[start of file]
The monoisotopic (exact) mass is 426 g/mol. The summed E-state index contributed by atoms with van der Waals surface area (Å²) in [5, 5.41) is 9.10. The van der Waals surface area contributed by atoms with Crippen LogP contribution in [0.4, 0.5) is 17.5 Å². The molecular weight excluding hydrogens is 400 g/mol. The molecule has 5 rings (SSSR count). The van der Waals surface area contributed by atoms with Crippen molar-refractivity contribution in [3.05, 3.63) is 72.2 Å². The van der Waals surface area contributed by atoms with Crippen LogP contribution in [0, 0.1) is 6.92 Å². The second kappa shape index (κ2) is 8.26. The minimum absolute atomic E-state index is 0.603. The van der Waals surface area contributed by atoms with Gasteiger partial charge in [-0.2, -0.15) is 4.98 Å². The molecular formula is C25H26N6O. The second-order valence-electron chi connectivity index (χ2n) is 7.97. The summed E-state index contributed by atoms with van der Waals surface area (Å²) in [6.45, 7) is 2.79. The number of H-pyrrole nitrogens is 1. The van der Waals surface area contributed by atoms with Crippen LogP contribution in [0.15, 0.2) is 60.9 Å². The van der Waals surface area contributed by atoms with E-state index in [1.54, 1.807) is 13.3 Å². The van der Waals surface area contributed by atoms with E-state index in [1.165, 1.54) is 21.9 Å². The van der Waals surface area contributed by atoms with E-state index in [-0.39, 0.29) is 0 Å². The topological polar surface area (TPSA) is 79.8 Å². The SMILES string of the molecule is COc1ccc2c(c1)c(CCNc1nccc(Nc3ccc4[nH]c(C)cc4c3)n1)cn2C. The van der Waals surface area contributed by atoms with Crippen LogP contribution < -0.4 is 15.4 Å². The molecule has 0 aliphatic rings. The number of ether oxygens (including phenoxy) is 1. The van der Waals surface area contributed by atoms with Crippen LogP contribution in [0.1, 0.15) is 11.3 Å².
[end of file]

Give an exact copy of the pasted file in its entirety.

The monoisotopic (exact) mass is 426 g/mol. The summed E-state index contributed by atoms with van der Waals surface area (Å²) in [5, 5.41) is 9.10. The van der Waals surface area contributed by atoms with Crippen LogP contribution in [0.4, 0.5) is 17.5 Å². The molecular weight excluding hydrogens is 400 g/mol. The molecule has 5 rings (SSSR count). The van der Waals surface area contributed by atoms with Crippen molar-refractivity contribution in [3.05, 3.63) is 72.2 Å². The van der Waals surface area contributed by atoms with Crippen LogP contribution in [0, 0.1) is 6.92 Å². The second kappa shape index (κ2) is 8.26. The minimum absolute atomic E-state index is 0.603. The van der Waals surface area contributed by atoms with Gasteiger partial charge in [-0.2, -0.15) is 4.98 Å². The molecular formula is C25H26N6O. The second-order valence-electron chi connectivity index (χ2n) is 7.97. The summed E-state index contributed by atoms with van der Waals surface area (Å²) in [6.45, 7) is 2.79. The number of H-pyrrole nitrogens is 1. The van der Waals surface area contributed by atoms with Crippen LogP contribution in [0.15, 0.2) is 60.9 Å². The van der Waals surface area contributed by atoms with E-state index in [1.54, 1.807) is 13.3 Å². The van der Waals surface area contributed by atoms with E-state index in [1.165, 1.54) is 21.9 Å². The van der Waals surface area contributed by atoms with E-state index in [-0.39, 0.29) is 0 Å². The topological polar surface area (TPSA) is 79.8 Å². The SMILES string of the molecule is COc1ccc2c(c1)c(CCNc1nccc(Nc3ccc4[nH]c(C)cc4c3)n1)cn2C. The van der Waals surface area contributed by atoms with Crippen LogP contribution < -0.4 is 15.4 Å². The molecule has 0 aliphatic rings. The number of ether oxygens (including phenoxy) is 1. The van der Waals surface area contributed by atoms with Crippen LogP contribution in [0.1, 0.15) is 11.3 Å².